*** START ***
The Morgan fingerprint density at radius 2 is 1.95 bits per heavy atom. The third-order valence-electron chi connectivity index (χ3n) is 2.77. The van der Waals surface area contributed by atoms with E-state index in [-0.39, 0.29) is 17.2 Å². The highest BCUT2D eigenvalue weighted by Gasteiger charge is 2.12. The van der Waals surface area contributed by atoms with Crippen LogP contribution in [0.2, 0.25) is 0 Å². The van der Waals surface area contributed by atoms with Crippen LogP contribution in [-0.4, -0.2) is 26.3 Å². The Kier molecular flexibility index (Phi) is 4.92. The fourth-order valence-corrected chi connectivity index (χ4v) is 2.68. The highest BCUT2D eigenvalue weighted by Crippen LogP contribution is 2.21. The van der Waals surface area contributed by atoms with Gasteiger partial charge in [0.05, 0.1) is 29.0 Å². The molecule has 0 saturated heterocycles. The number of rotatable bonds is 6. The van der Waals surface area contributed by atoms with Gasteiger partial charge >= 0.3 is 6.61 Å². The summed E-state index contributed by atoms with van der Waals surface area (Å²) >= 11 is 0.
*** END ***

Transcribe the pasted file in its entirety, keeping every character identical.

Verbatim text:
The Morgan fingerprint density at radius 2 is 1.95 bits per heavy atom. The third-order valence-electron chi connectivity index (χ3n) is 2.77. The van der Waals surface area contributed by atoms with E-state index in [-0.39, 0.29) is 17.2 Å². The highest BCUT2D eigenvalue weighted by Gasteiger charge is 2.12. The van der Waals surface area contributed by atoms with Crippen LogP contribution in [0.2, 0.25) is 0 Å². The van der Waals surface area contributed by atoms with Crippen LogP contribution in [-0.4, -0.2) is 26.3 Å². The Kier molecular flexibility index (Phi) is 4.92. The fourth-order valence-corrected chi connectivity index (χ4v) is 2.68. The highest BCUT2D eigenvalue weighted by Crippen LogP contribution is 2.21. The van der Waals surface area contributed by atoms with Gasteiger partial charge in [0.05, 0.1) is 29.0 Å². The molecule has 0 saturated heterocycles. The number of rotatable bonds is 6. The van der Waals surface area contributed by atoms with Gasteiger partial charge >= 0.3 is 6.61 Å². The summed E-state index contributed by atoms with van der Waals surface area (Å²) >= 11 is 0.